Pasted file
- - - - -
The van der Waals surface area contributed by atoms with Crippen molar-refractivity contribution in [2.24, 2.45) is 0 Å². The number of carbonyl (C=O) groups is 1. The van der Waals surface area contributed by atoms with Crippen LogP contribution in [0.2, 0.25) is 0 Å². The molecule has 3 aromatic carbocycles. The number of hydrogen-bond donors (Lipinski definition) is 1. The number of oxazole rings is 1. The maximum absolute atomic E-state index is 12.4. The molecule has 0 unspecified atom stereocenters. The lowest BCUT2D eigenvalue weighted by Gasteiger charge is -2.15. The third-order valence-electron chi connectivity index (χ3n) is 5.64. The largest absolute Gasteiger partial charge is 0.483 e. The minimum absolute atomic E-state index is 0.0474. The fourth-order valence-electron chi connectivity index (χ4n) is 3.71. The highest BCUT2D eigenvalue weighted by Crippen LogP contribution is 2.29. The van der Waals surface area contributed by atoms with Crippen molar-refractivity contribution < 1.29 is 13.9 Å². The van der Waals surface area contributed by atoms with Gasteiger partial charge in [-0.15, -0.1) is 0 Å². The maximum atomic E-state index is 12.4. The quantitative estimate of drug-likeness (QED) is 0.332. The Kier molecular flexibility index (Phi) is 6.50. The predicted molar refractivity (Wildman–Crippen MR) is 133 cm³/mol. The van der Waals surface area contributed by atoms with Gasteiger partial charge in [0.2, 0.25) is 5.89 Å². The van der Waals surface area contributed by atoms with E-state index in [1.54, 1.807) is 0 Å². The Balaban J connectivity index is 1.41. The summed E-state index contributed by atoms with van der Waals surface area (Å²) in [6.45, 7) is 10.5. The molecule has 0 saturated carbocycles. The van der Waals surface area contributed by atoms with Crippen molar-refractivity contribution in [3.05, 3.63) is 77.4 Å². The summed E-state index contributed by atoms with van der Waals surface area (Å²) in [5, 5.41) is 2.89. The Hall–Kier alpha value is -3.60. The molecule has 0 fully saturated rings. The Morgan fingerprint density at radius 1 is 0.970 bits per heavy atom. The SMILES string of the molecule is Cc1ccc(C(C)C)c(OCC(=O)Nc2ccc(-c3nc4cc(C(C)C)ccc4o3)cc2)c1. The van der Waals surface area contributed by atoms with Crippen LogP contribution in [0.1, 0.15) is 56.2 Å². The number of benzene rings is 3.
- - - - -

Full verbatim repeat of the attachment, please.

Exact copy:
The van der Waals surface area contributed by atoms with Crippen molar-refractivity contribution in [2.24, 2.45) is 0 Å². The number of carbonyl (C=O) groups is 1. The van der Waals surface area contributed by atoms with Crippen LogP contribution in [0.2, 0.25) is 0 Å². The molecule has 3 aromatic carbocycles. The number of hydrogen-bond donors (Lipinski definition) is 1. The number of oxazole rings is 1. The maximum absolute atomic E-state index is 12.4. The molecule has 0 unspecified atom stereocenters. The lowest BCUT2D eigenvalue weighted by Gasteiger charge is -2.15. The third-order valence-electron chi connectivity index (χ3n) is 5.64. The largest absolute Gasteiger partial charge is 0.483 e. The minimum absolute atomic E-state index is 0.0474. The fourth-order valence-electron chi connectivity index (χ4n) is 3.71. The highest BCUT2D eigenvalue weighted by Crippen LogP contribution is 2.29. The van der Waals surface area contributed by atoms with Crippen molar-refractivity contribution < 1.29 is 13.9 Å². The van der Waals surface area contributed by atoms with Gasteiger partial charge in [-0.15, -0.1) is 0 Å². The maximum atomic E-state index is 12.4. The quantitative estimate of drug-likeness (QED) is 0.332. The Kier molecular flexibility index (Phi) is 6.50. The predicted molar refractivity (Wildman–Crippen MR) is 133 cm³/mol. The van der Waals surface area contributed by atoms with Gasteiger partial charge in [0.2, 0.25) is 5.89 Å². The van der Waals surface area contributed by atoms with E-state index in [1.54, 1.807) is 0 Å². The Balaban J connectivity index is 1.41. The summed E-state index contributed by atoms with van der Waals surface area (Å²) in [6.45, 7) is 10.5. The molecule has 0 saturated carbocycles. The van der Waals surface area contributed by atoms with Crippen molar-refractivity contribution in [3.05, 3.63) is 77.4 Å². The summed E-state index contributed by atoms with van der Waals surface area (Å²) in [5, 5.41) is 2.89. The Hall–Kier alpha value is -3.60. The molecule has 0 fully saturated rings. The Morgan fingerprint density at radius 1 is 0.970 bits per heavy atom. The SMILES string of the molecule is Cc1ccc(C(C)C)c(OCC(=O)Nc2ccc(-c3nc4cc(C(C)C)ccc4o3)cc2)c1. The van der Waals surface area contributed by atoms with Crippen LogP contribution in [0.1, 0.15) is 56.2 Å². The number of benzene rings is 3.